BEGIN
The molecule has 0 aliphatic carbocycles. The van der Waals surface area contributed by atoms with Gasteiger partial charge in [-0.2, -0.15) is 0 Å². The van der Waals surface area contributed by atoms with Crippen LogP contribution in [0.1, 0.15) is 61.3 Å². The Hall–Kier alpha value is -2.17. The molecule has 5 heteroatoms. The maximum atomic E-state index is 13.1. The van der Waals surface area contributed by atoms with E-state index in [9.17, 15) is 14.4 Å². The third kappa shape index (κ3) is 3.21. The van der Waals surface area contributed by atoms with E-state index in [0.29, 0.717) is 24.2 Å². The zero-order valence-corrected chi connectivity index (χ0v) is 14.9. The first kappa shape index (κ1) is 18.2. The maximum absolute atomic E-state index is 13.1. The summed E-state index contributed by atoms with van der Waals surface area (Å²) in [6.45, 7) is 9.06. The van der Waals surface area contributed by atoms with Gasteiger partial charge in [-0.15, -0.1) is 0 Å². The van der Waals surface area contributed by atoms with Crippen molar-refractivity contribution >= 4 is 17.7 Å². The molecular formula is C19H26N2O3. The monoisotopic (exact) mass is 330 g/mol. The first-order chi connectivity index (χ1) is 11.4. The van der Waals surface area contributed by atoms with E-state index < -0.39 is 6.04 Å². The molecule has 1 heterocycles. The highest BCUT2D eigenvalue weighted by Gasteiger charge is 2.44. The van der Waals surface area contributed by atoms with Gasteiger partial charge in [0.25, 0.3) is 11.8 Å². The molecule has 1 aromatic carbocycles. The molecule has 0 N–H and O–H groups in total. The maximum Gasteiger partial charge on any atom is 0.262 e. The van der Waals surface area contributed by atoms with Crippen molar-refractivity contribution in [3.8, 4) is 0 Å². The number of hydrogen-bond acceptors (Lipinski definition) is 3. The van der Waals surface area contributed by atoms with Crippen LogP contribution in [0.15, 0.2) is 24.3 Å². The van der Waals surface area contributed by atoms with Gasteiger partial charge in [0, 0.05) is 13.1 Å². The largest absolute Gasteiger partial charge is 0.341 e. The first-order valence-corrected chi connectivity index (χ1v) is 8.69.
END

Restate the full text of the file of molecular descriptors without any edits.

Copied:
The molecule has 0 aliphatic carbocycles. The van der Waals surface area contributed by atoms with Gasteiger partial charge in [-0.2, -0.15) is 0 Å². The van der Waals surface area contributed by atoms with Crippen LogP contribution in [0.1, 0.15) is 61.3 Å². The Hall–Kier alpha value is -2.17. The molecule has 5 heteroatoms. The maximum atomic E-state index is 13.1. The van der Waals surface area contributed by atoms with E-state index in [9.17, 15) is 14.4 Å². The third kappa shape index (κ3) is 3.21. The van der Waals surface area contributed by atoms with E-state index in [0.29, 0.717) is 24.2 Å². The zero-order valence-corrected chi connectivity index (χ0v) is 14.9. The first kappa shape index (κ1) is 18.2. The maximum absolute atomic E-state index is 13.1. The summed E-state index contributed by atoms with van der Waals surface area (Å²) in [6.45, 7) is 9.06. The van der Waals surface area contributed by atoms with Gasteiger partial charge in [-0.15, -0.1) is 0 Å². The van der Waals surface area contributed by atoms with Crippen molar-refractivity contribution >= 4 is 17.7 Å². The molecular formula is C19H26N2O3. The monoisotopic (exact) mass is 330 g/mol. The first-order chi connectivity index (χ1) is 11.4. The van der Waals surface area contributed by atoms with E-state index < -0.39 is 6.04 Å². The molecule has 1 heterocycles. The highest BCUT2D eigenvalue weighted by Gasteiger charge is 2.44. The van der Waals surface area contributed by atoms with Gasteiger partial charge in [0.25, 0.3) is 11.8 Å². The molecule has 1 aromatic carbocycles. The molecule has 0 N–H and O–H groups in total. The maximum Gasteiger partial charge on any atom is 0.262 e. The van der Waals surface area contributed by atoms with Crippen molar-refractivity contribution in [3.8, 4) is 0 Å². The number of hydrogen-bond acceptors (Lipinski definition) is 3. The van der Waals surface area contributed by atoms with Crippen LogP contribution in [0.15, 0.2) is 24.3 Å². The van der Waals surface area contributed by atoms with Gasteiger partial charge in [0, 0.05) is 13.1 Å². The largest absolute Gasteiger partial charge is 0.341 e. The first-order valence-corrected chi connectivity index (χ1v) is 8.69.